A dynamic IP address can be changed whenever you please. The easiest, safest, and most drastic way to do so involves simply restarting your router, so that your connection will use new settings.
Having a dynamic IP address therefore allows you to more easily conceal yourself, but mustn't in any case make you forget basic security precautions.
 

► Modify a fixed IP address


A fixed (or "static" ) IP address is, as its name indicates, one that never changes. This therefore means that if you have already come under attack, the core advice above is of no use to you, since your attacker is already in possession of your IP address. Consequently, the only solution available to you is to contact your ISP as soon as possible, and to ask them to modify your IP address; and while you're at it, ask them to put you on a dynamic IP address.

Please note: Some ISPs (for example the French ISP Free, who only provide fixed IP addresses) are reluctant to comply with such requests at first sight. So don't hesitate on being insistent, especially if you have already been victim of a DoS attack: they'll feel duty-bound to protect the connection for which you're subscribed to them.

 

How can I combat DoS attacks?


Despite being precautious, you've just experienced a DoS attack. Remember that this isn't the end of the world, and you have means to enter into legal proceedings against the perpetrator of these attacks.

Indeed, practicing DoS attacks on others is a criminally punishable offense.

From there on, you have two main approaches:
  • Securing your connection, which will in any case include an IP address modification.
  • Legal proceedings against X.
 
Filing a complaint against "X"

Even if it may at first seem exaggerated, you shouldn't forget that a DoS attack is an attack targeting a user's personal and private data, and is consequently strictly forbidden by the law.

In 4 steps, here are the procedures to initiate to fight your attacker juridically:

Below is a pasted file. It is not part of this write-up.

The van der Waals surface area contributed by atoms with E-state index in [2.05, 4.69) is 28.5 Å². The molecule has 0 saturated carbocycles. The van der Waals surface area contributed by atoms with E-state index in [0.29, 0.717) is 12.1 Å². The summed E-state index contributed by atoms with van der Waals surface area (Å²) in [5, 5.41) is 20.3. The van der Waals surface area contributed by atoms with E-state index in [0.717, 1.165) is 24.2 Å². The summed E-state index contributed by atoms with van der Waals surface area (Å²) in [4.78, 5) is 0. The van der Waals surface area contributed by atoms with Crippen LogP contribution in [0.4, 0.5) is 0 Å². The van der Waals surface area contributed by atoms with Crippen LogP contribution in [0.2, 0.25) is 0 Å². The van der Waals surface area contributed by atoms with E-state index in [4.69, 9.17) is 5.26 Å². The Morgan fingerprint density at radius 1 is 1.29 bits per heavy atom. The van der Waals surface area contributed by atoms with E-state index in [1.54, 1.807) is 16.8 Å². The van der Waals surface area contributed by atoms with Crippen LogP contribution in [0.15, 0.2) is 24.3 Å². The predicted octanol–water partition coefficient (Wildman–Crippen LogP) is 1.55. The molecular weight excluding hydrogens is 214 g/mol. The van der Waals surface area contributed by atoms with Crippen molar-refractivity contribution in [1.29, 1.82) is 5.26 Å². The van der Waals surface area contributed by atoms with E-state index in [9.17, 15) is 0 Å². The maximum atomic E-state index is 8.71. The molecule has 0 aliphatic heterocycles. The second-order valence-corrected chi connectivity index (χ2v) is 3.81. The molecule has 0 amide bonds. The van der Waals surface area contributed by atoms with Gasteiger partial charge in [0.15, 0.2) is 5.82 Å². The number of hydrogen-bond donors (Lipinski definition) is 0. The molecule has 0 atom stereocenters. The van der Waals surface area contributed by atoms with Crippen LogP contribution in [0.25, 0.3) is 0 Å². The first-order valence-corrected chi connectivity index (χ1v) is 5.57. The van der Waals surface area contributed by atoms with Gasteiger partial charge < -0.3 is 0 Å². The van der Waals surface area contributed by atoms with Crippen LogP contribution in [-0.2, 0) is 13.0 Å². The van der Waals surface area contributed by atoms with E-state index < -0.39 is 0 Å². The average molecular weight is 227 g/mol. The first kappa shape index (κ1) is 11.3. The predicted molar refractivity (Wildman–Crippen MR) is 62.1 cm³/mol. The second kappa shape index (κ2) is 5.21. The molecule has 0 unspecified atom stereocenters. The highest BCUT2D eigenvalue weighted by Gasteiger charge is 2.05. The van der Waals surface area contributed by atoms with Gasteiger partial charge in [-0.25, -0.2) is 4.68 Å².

Step 1: Confirm the attack


The first thing to do is contact the one and only body that can attest to the fact that your connection has come under attack: your ISP. Don't hesitate to ask them to carry out checks on your line so they can officially confirm the attacks.
 

Step 2: Trace the origin


Still involving your ISP, you can ask them to retrace the origin of the attack. Depending on your ISP, this process may differ; it may be necessary to send a letter stating the request, in order to receive the useful information required in return.

Step 3: Assemble a file


Using the information obtained by your ISP, as well as your own: personal and private information (identity, postal address, etc.) relating to the connection targeted, the circumstances in which the attack took place, possible material damage caused etc., and in general terms, anything that you think may be useful and necessary as evidence.
 

Step 4: Lodge a complaint


Visit your local police station and ask for the details of a specialist in cybercrime and new technologies, so they can register your complaint. Please note: these specialized services are very few, and have reduced staff at their disposal. Also, it may be necessary to travel a long distance, and it may happen that your request cannot be dealt with quickly.

From there, your file will be passed on to the appropriate authorities, who will decide whether or not to conduct an investigation.

This is a very laborious procedure, and without proper assurances of a positive outcome, they have to be mindful. But it's also the only way to see the DoS perpetrators be punished under criminal law.
 
Category: Community